© Carolin Thiersch

Leonardo Mayer celebrates his second Hamburg title, defeating Florian Mayer in straight sets.

Leo Mayer Lifts Second Hamburg Crown

Argentine stays on a roll in Hamburg final

July is the month of the lucky loser on the ATP World Tour. Seven days after falling in the final round of qualifying, Leonardo Mayer was the last man standing at the German Tennis Championships 2017 on Sunday, defeating Florian Mayer 6-4, 4-6, 6-3 in Hamburg.

Leonardo, whose lone previous ATP World Tour title came at the Am Rothenbaum in 2014, needed one hour and 57 minutes to dismiss Florian, firing 44 total winners, including 28 off his forehand wing.

It marks the second straight week that a lucky loser has lifted an ATP World Tour trophy, following #NextGenATP Andrey Rublev's maiden triumph in Umag. Leonardo fell to German 16-year-old Rudolf Molleker last Sunday, before gaining entry into the main draw when Martin Klizan withdrew due to a calf injury.

"It's amazing to win in Hamburg again," said Leonardo, who was joined by his wife Milagros and son Valentino after the match. "It's like home here and I feel very comfortable. I like the city and I always play well here.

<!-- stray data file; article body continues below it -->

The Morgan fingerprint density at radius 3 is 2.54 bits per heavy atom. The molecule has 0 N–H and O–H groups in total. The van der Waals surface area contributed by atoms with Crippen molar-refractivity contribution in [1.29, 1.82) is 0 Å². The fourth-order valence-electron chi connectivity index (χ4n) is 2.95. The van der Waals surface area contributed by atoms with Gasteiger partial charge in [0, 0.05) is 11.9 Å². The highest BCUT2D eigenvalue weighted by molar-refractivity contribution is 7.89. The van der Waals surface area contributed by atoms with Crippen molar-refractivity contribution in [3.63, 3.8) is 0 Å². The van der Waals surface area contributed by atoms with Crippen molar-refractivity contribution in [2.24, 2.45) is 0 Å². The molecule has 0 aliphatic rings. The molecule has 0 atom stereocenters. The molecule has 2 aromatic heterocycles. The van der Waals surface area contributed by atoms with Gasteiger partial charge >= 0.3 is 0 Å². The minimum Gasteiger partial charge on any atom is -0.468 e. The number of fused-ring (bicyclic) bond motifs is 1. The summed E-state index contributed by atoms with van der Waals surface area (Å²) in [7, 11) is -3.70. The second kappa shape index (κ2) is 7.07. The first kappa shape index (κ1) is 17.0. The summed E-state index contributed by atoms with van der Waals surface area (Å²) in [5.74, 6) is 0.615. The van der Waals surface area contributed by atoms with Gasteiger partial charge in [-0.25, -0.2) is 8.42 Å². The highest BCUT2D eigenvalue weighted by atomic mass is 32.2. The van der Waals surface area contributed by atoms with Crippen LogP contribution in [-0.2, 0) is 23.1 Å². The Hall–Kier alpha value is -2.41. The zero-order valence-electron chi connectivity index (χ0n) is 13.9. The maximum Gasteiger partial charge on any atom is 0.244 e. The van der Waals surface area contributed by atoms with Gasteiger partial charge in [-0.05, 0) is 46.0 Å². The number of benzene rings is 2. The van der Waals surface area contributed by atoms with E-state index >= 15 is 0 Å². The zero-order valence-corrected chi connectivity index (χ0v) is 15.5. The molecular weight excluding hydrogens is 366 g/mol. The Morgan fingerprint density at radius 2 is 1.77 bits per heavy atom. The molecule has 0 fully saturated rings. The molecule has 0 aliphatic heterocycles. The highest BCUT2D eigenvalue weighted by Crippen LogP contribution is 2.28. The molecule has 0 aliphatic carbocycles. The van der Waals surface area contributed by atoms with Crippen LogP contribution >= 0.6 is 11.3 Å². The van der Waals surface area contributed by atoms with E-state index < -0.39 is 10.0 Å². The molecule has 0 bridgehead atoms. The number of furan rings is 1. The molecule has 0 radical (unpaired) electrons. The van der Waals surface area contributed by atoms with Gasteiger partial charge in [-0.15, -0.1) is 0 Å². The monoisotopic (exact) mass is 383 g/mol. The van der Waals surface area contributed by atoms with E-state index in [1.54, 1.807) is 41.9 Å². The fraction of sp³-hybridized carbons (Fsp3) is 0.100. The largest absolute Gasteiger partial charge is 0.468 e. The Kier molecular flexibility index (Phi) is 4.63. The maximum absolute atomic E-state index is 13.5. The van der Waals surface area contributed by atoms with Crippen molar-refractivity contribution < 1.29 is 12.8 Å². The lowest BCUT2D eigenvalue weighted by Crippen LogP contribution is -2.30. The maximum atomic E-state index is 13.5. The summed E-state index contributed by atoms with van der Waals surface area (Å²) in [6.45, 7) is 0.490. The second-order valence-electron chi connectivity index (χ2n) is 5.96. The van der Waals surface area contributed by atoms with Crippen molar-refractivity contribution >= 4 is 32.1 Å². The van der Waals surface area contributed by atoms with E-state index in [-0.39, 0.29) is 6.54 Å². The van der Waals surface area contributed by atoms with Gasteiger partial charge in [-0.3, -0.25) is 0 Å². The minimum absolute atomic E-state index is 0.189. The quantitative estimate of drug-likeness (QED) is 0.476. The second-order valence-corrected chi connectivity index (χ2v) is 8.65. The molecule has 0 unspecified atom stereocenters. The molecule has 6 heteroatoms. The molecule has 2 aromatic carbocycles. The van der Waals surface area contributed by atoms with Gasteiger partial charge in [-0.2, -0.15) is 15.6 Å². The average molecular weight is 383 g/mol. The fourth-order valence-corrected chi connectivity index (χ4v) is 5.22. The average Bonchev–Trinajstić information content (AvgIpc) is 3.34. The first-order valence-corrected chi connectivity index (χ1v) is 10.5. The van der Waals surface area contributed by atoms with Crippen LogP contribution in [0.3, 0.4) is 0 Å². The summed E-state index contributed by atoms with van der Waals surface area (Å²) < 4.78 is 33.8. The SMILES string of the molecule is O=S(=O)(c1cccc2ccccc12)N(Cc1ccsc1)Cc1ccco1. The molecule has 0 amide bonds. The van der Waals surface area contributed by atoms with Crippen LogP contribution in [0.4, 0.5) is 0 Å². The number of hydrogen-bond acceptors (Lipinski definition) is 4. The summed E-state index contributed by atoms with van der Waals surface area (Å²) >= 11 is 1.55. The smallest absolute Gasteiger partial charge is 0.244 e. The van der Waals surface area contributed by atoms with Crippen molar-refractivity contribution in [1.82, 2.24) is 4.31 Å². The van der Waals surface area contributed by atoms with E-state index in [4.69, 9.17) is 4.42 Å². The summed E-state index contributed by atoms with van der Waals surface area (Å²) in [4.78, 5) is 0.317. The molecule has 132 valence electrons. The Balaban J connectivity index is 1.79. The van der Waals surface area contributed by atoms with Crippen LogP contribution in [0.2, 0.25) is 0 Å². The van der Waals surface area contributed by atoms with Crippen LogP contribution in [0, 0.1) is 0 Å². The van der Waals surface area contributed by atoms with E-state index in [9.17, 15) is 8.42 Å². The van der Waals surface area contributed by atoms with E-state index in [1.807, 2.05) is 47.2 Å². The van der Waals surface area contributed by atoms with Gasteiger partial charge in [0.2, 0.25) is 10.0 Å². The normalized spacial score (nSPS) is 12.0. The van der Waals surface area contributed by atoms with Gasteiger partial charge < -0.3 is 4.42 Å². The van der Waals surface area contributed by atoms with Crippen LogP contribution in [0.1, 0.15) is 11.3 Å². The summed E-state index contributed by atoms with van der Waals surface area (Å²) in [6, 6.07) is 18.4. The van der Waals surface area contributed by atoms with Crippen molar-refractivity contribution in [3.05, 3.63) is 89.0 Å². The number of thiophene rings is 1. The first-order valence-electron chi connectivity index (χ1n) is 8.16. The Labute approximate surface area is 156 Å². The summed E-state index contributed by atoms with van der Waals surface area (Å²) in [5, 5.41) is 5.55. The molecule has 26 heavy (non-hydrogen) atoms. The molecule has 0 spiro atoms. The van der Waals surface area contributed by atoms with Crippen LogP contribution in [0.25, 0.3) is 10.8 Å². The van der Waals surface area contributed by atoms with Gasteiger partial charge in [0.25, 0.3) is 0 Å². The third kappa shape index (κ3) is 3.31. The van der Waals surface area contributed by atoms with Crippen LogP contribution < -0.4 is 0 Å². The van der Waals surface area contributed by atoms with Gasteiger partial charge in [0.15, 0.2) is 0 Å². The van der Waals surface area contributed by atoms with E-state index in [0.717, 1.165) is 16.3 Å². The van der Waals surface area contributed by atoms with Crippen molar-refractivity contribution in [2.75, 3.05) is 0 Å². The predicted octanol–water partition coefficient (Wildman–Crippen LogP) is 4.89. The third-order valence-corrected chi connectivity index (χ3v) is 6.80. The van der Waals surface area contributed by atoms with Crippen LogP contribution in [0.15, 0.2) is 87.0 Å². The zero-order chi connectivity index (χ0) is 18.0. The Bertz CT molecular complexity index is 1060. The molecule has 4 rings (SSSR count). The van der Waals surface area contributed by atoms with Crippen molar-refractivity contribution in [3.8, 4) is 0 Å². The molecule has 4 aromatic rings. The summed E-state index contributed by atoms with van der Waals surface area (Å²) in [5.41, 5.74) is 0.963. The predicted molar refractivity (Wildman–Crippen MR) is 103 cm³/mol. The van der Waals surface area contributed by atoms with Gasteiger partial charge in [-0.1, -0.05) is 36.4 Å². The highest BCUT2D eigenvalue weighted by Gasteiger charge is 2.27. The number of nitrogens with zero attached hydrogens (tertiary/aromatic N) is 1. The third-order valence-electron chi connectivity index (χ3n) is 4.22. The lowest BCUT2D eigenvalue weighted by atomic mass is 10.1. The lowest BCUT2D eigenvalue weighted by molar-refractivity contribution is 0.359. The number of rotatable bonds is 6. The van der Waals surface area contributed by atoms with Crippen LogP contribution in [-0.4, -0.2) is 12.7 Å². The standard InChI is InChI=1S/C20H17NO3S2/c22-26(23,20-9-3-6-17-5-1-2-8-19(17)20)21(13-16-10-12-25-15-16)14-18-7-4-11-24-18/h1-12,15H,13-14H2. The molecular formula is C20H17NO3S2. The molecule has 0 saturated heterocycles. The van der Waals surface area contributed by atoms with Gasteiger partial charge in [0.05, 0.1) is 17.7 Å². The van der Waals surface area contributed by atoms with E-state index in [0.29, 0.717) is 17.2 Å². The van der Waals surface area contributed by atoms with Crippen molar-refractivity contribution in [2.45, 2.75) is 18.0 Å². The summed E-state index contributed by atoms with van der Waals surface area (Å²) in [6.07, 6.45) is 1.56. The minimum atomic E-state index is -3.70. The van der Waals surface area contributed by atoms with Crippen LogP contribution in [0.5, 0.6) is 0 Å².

"It's something special about this sport. I lost in qualifying and then beat the No. 1 seed Albert Ramos-Vinolas in the first round. It also happened last week in Umag with Rublev. Now I took the opportunity."

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At No. 138 in the Emirates ATP Rankings, he is the lowest-ranked winner since Florian won in Halle at No. 192 last year. Leonardo will take home 500 Emirates ATP Rankings points and €323,145 in prize money, returning to the Top 50 for the first time since May 2016. Germany's Mayer, who was trying to win his third ATP World Tour title, will receive 300 Emirates ATP Rankings points and €158,320 in prize money.

The two exchanged breaks midway through the first set before Leonardo broke to take the first set when Florian pulled a volley wide.

The German veteran fought back, though, breaking in the ninth game of the second set and forcing the decider with an ace. In the third set, though, Leonardo battled through a rough beginning, saving break points in two consecutive service game. Leonardo then broke for 5-3 and clinched the title on his first match point.

"I'm very happy with my performance this week, especially to be in the final of a 500 tournament," said Florian, who was bidding to become the first German to win in Hamburg since Michael Stich in 1993. "It was a big match and a big fight. A very nice week for me. Maybe I got a little tired at the end and Leo played incredibly well. He deserved to win."